Few seasonal migrations offer land-based anglers access to the tarpon migration. The summer minnow run that occurs along Florida's east central coast during late summer and early fall put triple-digit tarpon within a stones throw of the surf line. Fishing the minnow run offers a number of challenges to overcome. An immense volume of forage becomes available, forcing anglers to play the numbers game, making hundreds of casts for the opportunity to be noticed by a feeding tarpon.
1. Large-capacity spinning reels are recommended. A minimum of 400 yards 30lb braid are needed to tackle the largest tarpon in the surf.
2. Heavy leaders are needed to withstand the stress of land-based tarpon fishing. We recommend leaders in 80lb to 125lb weights, depending on water clarity.
3. Slow and steady retrieves are more productive than fast, erratic action. Slow down your roll. Slowtail Swimbaits are recommended when the slowest retrieves are necessary.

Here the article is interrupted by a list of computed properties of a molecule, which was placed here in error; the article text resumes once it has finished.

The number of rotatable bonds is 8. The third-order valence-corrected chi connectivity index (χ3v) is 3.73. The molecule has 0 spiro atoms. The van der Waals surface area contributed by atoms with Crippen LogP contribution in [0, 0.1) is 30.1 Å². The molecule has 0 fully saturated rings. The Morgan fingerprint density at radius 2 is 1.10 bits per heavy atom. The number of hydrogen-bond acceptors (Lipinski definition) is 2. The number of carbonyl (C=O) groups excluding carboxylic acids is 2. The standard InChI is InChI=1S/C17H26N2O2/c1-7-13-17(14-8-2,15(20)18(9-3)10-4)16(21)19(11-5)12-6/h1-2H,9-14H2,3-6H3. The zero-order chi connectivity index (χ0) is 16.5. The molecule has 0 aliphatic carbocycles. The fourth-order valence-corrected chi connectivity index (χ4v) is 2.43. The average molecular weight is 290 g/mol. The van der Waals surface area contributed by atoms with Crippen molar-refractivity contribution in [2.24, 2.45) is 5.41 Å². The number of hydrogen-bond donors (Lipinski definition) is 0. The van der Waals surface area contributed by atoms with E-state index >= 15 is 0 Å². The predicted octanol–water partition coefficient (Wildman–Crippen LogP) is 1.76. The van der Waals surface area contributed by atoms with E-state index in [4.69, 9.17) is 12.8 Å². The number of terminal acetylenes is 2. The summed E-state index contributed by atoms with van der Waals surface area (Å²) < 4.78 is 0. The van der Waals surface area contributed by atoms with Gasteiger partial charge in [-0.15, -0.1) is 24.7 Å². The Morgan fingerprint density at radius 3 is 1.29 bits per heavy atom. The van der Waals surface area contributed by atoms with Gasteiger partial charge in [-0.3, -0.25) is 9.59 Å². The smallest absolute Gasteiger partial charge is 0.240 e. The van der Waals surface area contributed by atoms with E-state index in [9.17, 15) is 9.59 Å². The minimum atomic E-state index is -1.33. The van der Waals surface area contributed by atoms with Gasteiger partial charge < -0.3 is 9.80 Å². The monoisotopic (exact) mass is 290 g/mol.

Tarpon Minnow Run Approach:
Location: If minnows aren't present, there's a very slim chance that tarpon will be present in any large numbers. Utilize online beach cams to quickly search for dark water along beaches, indicating minnows are present. When on the water, it's necessary to visit multiple access points to locate minnow schools, and keep moving until they are located.
Fish The Edges: When a minnow school is located with feeding tarpon, avoid the inclination to cast directly into the minnow school. The baitfish are extremely wary and will create an open circle around your lure, dramatically decreasing the chances of a strike. Place your casts five to ten feet along the outside edges of a bait school, this will give an appearance of a lost minnow, an easy target for tarpon to pickup.
Rod: 10' JC Custom Century Nor-Easter
Reel: Shimano Twinpower 8000
Line: 30lb Power Pro Slick
Leader: 80-125lb Mono & Fluoro